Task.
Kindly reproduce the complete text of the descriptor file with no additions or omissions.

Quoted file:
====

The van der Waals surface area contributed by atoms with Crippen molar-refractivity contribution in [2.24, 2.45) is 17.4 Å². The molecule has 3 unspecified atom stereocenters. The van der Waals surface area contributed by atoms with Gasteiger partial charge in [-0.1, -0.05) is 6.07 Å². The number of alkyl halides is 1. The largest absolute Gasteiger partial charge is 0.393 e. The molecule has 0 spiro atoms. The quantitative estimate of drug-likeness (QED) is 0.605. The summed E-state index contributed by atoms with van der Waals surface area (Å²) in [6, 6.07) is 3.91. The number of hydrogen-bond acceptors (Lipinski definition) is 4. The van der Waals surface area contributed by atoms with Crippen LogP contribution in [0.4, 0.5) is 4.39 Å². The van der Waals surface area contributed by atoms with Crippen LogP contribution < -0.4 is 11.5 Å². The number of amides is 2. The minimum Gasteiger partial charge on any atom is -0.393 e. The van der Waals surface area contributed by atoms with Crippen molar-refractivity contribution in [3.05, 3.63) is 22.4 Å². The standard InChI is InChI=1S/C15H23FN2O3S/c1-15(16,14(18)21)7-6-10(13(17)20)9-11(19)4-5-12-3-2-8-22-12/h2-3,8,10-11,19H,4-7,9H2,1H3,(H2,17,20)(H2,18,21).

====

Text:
The van der Waals surface area contributed by atoms with Crippen molar-refractivity contribution in [2.24, 2.45) is 17.4 Å². The molecule has 3 unspecified atom stereocenters. The van der Waals surface area contributed by atoms with Gasteiger partial charge in [-0.1, -0.05) is 6.07 Å². The number of alkyl halides is 1. The largest absolute Gasteiger partial charge is 0.393 e. The molecule has 0 spiro atoms. The quantitative estimate of drug-likeness (QED) is 0.605. The summed E-state index contributed by atoms with van der Waals surface area (Å²) in [6, 6.07) is 3.91. The number of hydrogen-bond acceptors (Lipinski definition) is 4. The van der Waals surface area contributed by atoms with Crippen LogP contribution in [0.4, 0.5) is 4.39 Å². The van der Waals surface area contributed by atoms with Crippen LogP contribution < -0.4 is 11.5 Å². The number of amides is 2. The minimum Gasteiger partial charge on any atom is -0.393 e. The van der Waals surface area contributed by atoms with Crippen molar-refractivity contribution in [3.05, 3.63) is 22.4 Å². The standard InChI is InChI=1S/C15H23FN2O3S/c1-15(16,14(18)21)7-6-10(13(17)20)9-11(19)4-5-12-3-2-8-22-12/h2-3,8,10-11,19H,4-7,9H2,1H3,(H2,17,20)(H2,18,21).